They are settled on tribal lands in Katchal Islands in Andaman and Nicobar
Settled on tribal lands in Katchal Islands in Andaman and Nicobar and kept away from the outside world’s attention, 161 plantation workers of Tamil families face an uncertain future.
They were unable to undertake any economic activities on the land as the tribal community had sought reclamation of the land and resources after tsunami wreaked havoc on the island in 2004.
“Even though the Calcutta High Court had ordered the Andaman and Nicobar Island administration to evolve a scheme to resettle us in a non-tribal area in 2012, no effort has been taken to implement the order,” said G.D. Lawrence, joint-secretary of the Katchal Tamil Settles Youth Welfare Association here on Monday. He is one of a handful of graduates from the community.
Instead, the administration had formulated a scheme under which they were given a tsunami model house on a 200 square metres of land. Whereas in 2003, the administration had promised to allot 4.5 acres land, a two-bed room house and employment for two members of the family for five to six years in a rubber plantation, Mr. Lawrence said.
“Now our family has grown into 226. So we just want two acres of land, a house and employment for one family member. The administration is responsible for our present situation because it settled us despite the fact that there is no scope for permanent settlement for us there,” he said.
A total of 48 families of Indian origin were settled in the tribal areas of the island under a pact signed between then Prime Minister Lal Bahadur Shastri and Sri Lankan Prime Minister Srimao Bandaranayke in 1964. At the time of settlement between 1974 and 1976, they were given half an acre of land, a single bedroom house and employment for two members of a family in the rubber plantation on daily wages.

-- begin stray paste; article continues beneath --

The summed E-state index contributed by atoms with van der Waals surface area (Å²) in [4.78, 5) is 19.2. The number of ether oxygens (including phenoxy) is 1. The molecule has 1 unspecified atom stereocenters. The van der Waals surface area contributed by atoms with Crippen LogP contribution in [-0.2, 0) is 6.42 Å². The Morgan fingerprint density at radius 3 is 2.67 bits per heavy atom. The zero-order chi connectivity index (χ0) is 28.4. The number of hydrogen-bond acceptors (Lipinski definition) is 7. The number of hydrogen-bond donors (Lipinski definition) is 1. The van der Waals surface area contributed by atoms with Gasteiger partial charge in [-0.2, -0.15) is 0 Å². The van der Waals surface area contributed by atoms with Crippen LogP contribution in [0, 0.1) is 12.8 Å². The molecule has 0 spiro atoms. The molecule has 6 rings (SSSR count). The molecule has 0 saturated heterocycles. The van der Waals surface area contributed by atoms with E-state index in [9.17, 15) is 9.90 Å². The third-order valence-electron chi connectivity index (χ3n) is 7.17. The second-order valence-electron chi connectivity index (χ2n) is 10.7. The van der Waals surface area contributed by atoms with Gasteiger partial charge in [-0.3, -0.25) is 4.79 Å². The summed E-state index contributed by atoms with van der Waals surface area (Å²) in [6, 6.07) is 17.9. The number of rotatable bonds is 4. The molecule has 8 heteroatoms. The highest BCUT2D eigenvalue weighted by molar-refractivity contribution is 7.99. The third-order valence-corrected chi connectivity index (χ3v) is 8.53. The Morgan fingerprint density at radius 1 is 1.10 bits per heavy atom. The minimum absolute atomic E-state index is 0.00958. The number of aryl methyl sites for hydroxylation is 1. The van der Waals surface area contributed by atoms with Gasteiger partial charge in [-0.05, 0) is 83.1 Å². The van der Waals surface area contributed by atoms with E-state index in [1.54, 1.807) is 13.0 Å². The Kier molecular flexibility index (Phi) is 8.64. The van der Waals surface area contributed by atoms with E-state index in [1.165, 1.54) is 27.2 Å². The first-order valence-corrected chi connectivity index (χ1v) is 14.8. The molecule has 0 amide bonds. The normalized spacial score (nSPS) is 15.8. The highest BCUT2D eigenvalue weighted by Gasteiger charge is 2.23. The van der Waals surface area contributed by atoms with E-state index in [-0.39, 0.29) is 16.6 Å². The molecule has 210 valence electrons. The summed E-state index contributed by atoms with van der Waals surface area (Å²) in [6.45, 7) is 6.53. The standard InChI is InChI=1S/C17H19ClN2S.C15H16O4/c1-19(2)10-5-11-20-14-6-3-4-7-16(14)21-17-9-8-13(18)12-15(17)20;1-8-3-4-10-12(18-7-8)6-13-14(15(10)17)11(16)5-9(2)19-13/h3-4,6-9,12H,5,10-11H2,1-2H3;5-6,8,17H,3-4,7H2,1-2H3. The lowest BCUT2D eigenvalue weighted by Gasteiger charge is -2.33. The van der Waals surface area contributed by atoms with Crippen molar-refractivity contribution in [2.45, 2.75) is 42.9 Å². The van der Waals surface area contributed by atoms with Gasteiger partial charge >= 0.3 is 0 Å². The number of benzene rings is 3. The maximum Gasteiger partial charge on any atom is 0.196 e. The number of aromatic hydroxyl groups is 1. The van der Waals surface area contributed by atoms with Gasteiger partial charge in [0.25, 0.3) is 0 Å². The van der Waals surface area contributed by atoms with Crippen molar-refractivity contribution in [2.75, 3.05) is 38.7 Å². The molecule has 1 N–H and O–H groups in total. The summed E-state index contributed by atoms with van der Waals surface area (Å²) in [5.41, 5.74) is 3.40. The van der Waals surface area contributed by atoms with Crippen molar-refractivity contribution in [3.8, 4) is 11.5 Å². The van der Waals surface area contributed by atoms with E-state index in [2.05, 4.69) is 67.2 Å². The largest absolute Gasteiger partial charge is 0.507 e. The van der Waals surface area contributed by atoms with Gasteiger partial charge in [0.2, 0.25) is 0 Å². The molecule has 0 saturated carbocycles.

Mr. Lawrence said Katchal Islands had one school and higher education was available only in Port Blair.
“We are 24 hours away from Port Blair and most of the families are so poor to afford hostel facilities for their wards,” he said.
“The Tamils also lack health facilities. All that you will get there is medicine for fever. If you have stomach ache, you have to take a helicopter to Port Blair for treatment. Helicopter fare costs Rs 4,000 per head. But constant rain affects helicopter service. A ship travels between Port Blair and Katcal Islands once a week,” said Mayakrishnan, one of the members of the association.
“My classmate died during child delivery as there was no medical facility. How long can we suffer? What prevents them from resettling us in non-tribal area as it settled around 50 families in Hutbay islands with five acres of land and other facilities,” Mr Lawrence asked.
Ill conceived policy
Sri Lankan expert V. Suryanarayan said when it came to settlement of plantation Tamils, the policy of the Indian government was ill conceived.
“When they arrived in Tamil Nadu, they were given business loan. But they were not capable of using the money and they ended up as bonded labourers in Kodaikanal and daily wage labourers to the Badaga landlords in Kothagiri in Nigiris,” he said.
Some of them were absorbed in the State-owned TANTEA.
“Now they are witnessing upward mobility, thanks to reservation policy well integrated with the local Tamils. A boy from the community has become an IAS officer,” he said.